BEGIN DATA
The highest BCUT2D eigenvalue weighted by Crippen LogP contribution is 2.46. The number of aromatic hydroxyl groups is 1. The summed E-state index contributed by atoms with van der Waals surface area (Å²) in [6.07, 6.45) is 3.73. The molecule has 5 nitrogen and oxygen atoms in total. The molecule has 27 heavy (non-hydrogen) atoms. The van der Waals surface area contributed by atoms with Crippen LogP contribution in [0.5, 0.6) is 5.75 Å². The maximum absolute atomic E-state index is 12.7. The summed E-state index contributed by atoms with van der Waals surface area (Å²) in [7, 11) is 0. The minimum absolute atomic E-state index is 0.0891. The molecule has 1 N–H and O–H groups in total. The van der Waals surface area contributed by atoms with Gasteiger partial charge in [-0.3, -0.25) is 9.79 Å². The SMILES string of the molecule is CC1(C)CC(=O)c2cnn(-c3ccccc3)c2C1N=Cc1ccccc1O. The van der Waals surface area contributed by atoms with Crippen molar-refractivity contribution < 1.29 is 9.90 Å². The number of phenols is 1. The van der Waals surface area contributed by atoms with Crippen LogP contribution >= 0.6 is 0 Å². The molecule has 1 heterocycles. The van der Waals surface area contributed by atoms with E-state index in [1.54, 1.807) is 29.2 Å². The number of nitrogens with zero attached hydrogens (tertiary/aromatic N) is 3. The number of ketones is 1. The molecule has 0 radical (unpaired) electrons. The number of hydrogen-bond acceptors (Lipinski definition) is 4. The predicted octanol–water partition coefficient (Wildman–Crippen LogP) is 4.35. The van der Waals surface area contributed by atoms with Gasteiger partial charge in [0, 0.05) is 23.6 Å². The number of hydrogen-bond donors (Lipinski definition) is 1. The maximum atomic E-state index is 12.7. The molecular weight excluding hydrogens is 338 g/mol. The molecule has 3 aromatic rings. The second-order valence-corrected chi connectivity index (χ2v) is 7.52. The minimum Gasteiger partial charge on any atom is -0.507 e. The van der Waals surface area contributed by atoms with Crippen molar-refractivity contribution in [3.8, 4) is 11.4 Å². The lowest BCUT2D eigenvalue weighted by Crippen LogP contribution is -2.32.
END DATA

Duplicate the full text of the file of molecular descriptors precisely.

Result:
The highest BCUT2D eigenvalue weighted by Crippen LogP contribution is 2.46. The number of aromatic hydroxyl groups is 1. The summed E-state index contributed by atoms with van der Waals surface area (Å²) in [6.07, 6.45) is 3.73. The molecule has 5 nitrogen and oxygen atoms in total. The molecule has 27 heavy (non-hydrogen) atoms. The van der Waals surface area contributed by atoms with Crippen LogP contribution in [0.5, 0.6) is 5.75 Å². The maximum absolute atomic E-state index is 12.7. The summed E-state index contributed by atoms with van der Waals surface area (Å²) in [7, 11) is 0. The minimum absolute atomic E-state index is 0.0891. The molecule has 1 N–H and O–H groups in total. The van der Waals surface area contributed by atoms with Gasteiger partial charge in [-0.3, -0.25) is 9.79 Å². The SMILES string of the molecule is CC1(C)CC(=O)c2cnn(-c3ccccc3)c2C1N=Cc1ccccc1O. The van der Waals surface area contributed by atoms with Crippen molar-refractivity contribution < 1.29 is 9.90 Å². The number of phenols is 1. The van der Waals surface area contributed by atoms with Crippen LogP contribution >= 0.6 is 0 Å². The molecule has 1 heterocycles. The van der Waals surface area contributed by atoms with E-state index in [1.54, 1.807) is 29.2 Å². The number of nitrogens with zero attached hydrogens (tertiary/aromatic N) is 3. The number of ketones is 1. The molecule has 0 radical (unpaired) electrons. The number of hydrogen-bond acceptors (Lipinski definition) is 4. The predicted octanol–water partition coefficient (Wildman–Crippen LogP) is 4.35. The van der Waals surface area contributed by atoms with Gasteiger partial charge in [0, 0.05) is 23.6 Å². The number of hydrogen-bond donors (Lipinski definition) is 1. The maximum atomic E-state index is 12.7. The molecular weight excluding hydrogens is 338 g/mol. The molecule has 3 aromatic rings. The second-order valence-corrected chi connectivity index (χ2v) is 7.52. The minimum Gasteiger partial charge on any atom is -0.507 e. The van der Waals surface area contributed by atoms with Crippen molar-refractivity contribution in [3.8, 4) is 11.4 Å². The lowest BCUT2D eigenvalue weighted by Crippen LogP contribution is -2.32.